Today is "Jesus Day" in Piqua -- at least, for the Catholics.
Every year, about this time, we have "Jesus Day" for the second-graders who are soon to receive the Eucharist for the first time (i.e., this Sunday). "Jesus Day" is a series of activities, both fun and instructive, designed to prepare for that. Part of it is having the sacrament of reconciliation for the second-graders. I am proud of our community here: our second graders will have received the sacrament of confession several times before their first communion -- meaning, it is more than merely "something you have to do first." Our hope is it becomes a meaningful spiritual habit and source of grace all by itself.
So, in a bit, I'll head over to "shrive" our dear children. Later, we'll also have confessions for the 3rd graders, because we have confessions for all grades about four or five times during the school year, and they are due. We'll get the other grades next week, and the week after that.
Meanwhile, the other churches in town are participating in the "National Day of Prayer." Our parishes here haven't, in recent years, taken much role in that. Nobody asks why, so I'll just say it here, and I'll explain by way of describing the mailing I got, the other day, about it.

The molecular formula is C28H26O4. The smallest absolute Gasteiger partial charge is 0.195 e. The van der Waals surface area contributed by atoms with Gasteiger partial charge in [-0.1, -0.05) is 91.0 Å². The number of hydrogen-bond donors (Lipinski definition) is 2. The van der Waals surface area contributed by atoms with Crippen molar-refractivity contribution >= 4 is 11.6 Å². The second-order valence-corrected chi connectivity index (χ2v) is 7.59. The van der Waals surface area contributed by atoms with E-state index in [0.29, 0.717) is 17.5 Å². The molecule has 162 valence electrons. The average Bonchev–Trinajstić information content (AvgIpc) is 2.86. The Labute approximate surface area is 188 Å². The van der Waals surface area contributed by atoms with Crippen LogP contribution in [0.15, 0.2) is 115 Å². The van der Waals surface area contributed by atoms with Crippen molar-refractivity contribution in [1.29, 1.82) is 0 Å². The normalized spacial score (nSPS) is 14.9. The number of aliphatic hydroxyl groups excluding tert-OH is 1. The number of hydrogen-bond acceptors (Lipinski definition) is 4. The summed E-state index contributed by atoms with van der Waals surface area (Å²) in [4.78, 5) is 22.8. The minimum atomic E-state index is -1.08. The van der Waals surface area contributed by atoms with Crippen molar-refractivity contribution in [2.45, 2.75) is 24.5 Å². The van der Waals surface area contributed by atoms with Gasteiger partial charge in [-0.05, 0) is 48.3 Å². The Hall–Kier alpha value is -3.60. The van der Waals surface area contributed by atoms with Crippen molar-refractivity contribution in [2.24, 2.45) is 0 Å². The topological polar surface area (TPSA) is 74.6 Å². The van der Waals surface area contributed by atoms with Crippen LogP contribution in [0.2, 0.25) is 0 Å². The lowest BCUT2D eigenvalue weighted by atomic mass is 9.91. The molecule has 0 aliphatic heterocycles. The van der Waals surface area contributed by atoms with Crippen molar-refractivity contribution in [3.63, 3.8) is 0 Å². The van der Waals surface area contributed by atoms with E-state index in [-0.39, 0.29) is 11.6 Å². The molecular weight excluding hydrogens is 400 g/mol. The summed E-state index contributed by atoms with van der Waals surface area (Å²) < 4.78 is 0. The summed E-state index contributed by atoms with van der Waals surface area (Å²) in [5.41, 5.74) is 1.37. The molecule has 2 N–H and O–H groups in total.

The flyer talked about events of the local, "National Day of Prayer" observance, how we'd pray for various worthy needs. But then it said something to this effect: "check here to indicate how many American flags you will need."
Why do I need an American flag in order to pray?
I love our country, but I don't understand why so many folks get mixed up on "God and Country." It's not like, "Father, Son and Holy Spirit" -- it's more like:
And I have to say -- there is open space between God and country because some values are higher than patriotism. If our nation promotes evil -- such as abortion, contraception, pornography, plays word-games with torture, and so forth -- then while I still love my country, what is true and what is good is a higher loyalty.
But I have been to a number of these "God and Country" rallies, and while I know people mean well, to me they border on idolatry. About 70% country, and 30% God; lots of "God Bless America" when it should be, "America, bless God!" These events give every impression of suggesting God is an American, and favors our cause.
Wrong. God's Providence is vastly beyond our understanding; and if it happens (and it does often seem to be the case) that it serves God's purpose to use the United States or any other nation in pursuit of his purpose, than we ought to be humbled by that, and say, "we are but unworthy servants" and stop there.
There are many good things to say about our nation, and its principles and way of life; I'm not saying we shouldn't lift up those good things, and strengthen them. I think we should; and I think we should continue to be a beacon to the world, as we have been. There's no question we have something remarkable in our constitution and our liberty and free market economy. We have many good reasons to be proud of what our nation has contributed to the welfare of humanity.
But as between "God and Country, rah-rah America--er, I mean, um, God!" and "Jesus Day," I prefer the latter.